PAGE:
• on March 1, 2017

From the Pastor

Lent is the seven-week season of preparation prior to Easter. It is a time for reflection and self-examination. It is a time for repentance. It is a time for returning to God, to what has been lost or forgotten. Lent begins on Ash Wednesday; this year it begins March 1. (Editor’s note: you are invited to come participate in our 45-minute 7:00 p.m. service.)

We begin the season by marking ourselves with ashes, in the sign of the cross, on our foreheads. This is an act of repentance. It is also a sign of mortality. Adam was formed from the dust of the earth and it is to the earth we will all return. At our graveside funeral service we recite the words, “Earth to earth, ashes to ashes and dust to dust; blessed are the dead who die in the Lord.” Lent reminds us of our mortality.

Typically during Lent people will give something up. This recalls the deprivation that Jesus experienced during forty days in the wilderness following his baptism. This can be a helpful reminder of what Jesus gave up for others. People give up many things for Lent. I am going to give up social media and cable news. I won’t watch cable news, news on the internet or social media. This may actually be easy as I am weary of these things. I am hoping that the break will renew my spirit. It will help me to remember that the principalities and powers of this world are not sovereign over my life. They exercise some power in my life but they are not God.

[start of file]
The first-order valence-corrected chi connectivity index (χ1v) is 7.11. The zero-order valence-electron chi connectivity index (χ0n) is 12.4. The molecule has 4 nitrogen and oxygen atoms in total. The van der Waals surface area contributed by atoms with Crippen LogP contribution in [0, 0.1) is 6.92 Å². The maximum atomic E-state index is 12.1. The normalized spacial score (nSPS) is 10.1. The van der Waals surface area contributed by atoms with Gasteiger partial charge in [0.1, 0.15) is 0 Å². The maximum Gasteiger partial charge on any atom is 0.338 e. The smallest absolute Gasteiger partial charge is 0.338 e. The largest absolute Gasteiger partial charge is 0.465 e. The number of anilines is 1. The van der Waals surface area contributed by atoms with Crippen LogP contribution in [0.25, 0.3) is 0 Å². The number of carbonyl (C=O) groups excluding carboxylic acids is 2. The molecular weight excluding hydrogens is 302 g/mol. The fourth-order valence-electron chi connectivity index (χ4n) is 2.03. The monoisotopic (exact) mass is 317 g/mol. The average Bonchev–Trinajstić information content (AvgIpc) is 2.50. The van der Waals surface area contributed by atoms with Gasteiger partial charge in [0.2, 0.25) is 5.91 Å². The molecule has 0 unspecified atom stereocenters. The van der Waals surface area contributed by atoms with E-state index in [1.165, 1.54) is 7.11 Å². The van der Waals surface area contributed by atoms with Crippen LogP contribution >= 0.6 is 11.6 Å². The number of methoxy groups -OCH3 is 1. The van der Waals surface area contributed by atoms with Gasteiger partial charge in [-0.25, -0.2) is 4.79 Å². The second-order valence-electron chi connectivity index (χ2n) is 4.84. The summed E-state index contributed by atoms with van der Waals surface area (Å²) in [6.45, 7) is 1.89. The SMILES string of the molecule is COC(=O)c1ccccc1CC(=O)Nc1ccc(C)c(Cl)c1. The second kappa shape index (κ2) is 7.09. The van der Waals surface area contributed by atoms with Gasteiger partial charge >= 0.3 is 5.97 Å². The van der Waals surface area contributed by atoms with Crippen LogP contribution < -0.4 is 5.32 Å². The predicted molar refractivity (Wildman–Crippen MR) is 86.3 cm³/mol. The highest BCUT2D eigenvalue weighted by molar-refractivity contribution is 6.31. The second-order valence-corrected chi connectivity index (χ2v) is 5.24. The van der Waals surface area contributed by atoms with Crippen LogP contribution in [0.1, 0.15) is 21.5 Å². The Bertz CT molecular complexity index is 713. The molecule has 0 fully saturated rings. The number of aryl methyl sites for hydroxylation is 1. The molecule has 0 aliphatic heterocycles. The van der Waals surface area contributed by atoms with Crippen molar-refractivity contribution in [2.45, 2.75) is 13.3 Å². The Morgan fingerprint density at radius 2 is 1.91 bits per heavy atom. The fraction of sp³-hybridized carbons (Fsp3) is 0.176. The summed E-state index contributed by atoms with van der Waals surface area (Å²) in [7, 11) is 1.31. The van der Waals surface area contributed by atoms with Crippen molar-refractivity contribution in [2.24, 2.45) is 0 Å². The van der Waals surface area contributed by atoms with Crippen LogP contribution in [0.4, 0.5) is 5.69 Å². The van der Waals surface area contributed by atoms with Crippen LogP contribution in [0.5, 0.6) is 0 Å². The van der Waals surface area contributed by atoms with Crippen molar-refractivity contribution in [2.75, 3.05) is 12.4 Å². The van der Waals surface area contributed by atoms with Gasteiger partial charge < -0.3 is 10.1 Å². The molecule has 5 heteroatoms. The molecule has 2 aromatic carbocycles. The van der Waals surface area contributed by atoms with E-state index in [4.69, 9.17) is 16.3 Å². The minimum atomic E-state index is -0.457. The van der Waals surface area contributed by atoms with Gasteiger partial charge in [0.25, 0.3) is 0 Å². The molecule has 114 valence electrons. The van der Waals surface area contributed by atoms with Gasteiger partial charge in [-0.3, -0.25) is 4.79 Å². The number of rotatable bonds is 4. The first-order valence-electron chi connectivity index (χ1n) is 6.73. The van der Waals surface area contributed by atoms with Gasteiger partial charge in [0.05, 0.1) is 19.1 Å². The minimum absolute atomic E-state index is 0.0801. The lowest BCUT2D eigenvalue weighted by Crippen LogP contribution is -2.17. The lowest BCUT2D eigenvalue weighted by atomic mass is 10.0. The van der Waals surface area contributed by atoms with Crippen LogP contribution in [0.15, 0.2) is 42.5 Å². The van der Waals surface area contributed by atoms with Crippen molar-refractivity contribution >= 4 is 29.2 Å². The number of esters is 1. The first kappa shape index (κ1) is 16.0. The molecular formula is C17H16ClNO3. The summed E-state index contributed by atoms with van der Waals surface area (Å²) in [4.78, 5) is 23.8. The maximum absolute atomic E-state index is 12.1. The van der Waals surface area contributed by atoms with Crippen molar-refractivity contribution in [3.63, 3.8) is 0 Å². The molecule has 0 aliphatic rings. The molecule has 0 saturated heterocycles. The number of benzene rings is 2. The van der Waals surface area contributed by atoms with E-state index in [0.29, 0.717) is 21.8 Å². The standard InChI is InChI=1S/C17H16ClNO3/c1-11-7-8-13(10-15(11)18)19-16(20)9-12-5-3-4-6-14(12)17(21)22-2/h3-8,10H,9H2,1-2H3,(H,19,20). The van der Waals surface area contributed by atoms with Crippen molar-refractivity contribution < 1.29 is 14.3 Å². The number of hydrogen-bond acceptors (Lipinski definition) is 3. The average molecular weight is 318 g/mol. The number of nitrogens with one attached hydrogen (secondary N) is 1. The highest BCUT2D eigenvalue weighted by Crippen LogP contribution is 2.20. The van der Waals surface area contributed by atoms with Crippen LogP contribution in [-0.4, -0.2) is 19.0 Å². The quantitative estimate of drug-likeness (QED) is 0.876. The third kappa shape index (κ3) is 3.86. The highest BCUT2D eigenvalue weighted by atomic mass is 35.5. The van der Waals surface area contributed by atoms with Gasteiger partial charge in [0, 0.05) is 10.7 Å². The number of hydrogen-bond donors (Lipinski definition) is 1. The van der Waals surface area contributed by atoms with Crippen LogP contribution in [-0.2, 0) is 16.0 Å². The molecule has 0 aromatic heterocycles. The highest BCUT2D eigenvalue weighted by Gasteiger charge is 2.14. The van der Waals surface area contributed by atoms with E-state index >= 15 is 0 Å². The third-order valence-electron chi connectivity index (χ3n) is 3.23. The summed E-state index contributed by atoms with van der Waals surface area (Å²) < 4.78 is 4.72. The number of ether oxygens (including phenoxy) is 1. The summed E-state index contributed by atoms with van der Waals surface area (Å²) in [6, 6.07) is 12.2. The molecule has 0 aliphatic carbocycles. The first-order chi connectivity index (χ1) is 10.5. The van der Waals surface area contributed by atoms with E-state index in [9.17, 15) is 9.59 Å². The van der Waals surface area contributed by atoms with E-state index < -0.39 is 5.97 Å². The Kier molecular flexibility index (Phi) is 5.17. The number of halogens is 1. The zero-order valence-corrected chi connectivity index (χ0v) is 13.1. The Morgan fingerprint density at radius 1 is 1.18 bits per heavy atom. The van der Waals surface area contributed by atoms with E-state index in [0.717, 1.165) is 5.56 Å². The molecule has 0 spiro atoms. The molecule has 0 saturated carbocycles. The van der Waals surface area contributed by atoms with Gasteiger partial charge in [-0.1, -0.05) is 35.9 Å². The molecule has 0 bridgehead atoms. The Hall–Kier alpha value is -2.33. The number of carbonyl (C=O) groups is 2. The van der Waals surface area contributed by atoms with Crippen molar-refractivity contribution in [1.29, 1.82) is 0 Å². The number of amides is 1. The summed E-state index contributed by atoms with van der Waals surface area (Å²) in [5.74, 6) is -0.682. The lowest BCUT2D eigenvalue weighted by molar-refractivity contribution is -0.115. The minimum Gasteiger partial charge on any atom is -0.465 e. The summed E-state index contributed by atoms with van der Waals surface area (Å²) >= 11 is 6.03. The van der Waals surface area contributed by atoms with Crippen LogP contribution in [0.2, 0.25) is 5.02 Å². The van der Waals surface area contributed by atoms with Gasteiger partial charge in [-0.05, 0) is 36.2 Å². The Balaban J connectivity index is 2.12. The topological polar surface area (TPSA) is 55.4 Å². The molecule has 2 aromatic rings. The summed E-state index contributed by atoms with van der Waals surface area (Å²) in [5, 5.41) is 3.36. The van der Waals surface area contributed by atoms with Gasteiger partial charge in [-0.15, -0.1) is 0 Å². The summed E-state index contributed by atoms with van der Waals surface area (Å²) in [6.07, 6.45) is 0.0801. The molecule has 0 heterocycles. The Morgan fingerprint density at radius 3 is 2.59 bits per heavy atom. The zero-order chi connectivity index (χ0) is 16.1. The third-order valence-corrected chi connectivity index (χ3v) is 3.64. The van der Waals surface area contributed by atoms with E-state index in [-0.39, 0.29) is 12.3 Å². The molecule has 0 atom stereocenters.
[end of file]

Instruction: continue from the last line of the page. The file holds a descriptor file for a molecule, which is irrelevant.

Some people will take something new on during Lent. Sometimes people undertake to a new spiritual discipline during these seven weeks. This might be additional time for prayer, extra devotional or Bible reading, or making time for Christian service. Consider taking on our all-church study, “A Disciples Path.” You may want to join a group at church. You may do the study on your own. It is one part informational, one part Biblical and one part spiritual. “A Disciples Path” is based on the five vows of membership undertaken when one unites with a United Methodist Congregation. These membership vows call one to support the congregation with prayers, presence, gifts, service and witness. Taking on this study can help remind us what it means to be in Christian community.

For Lent I will do both things. I will give up something that has been draining to my spirit; electronic media, especially cable news and social media. I will replace that with a study reminding me of what it means to be committed to other Christians. What might you give up, or take on, for seven weeks to renew your spirit and strengthen your commitment?

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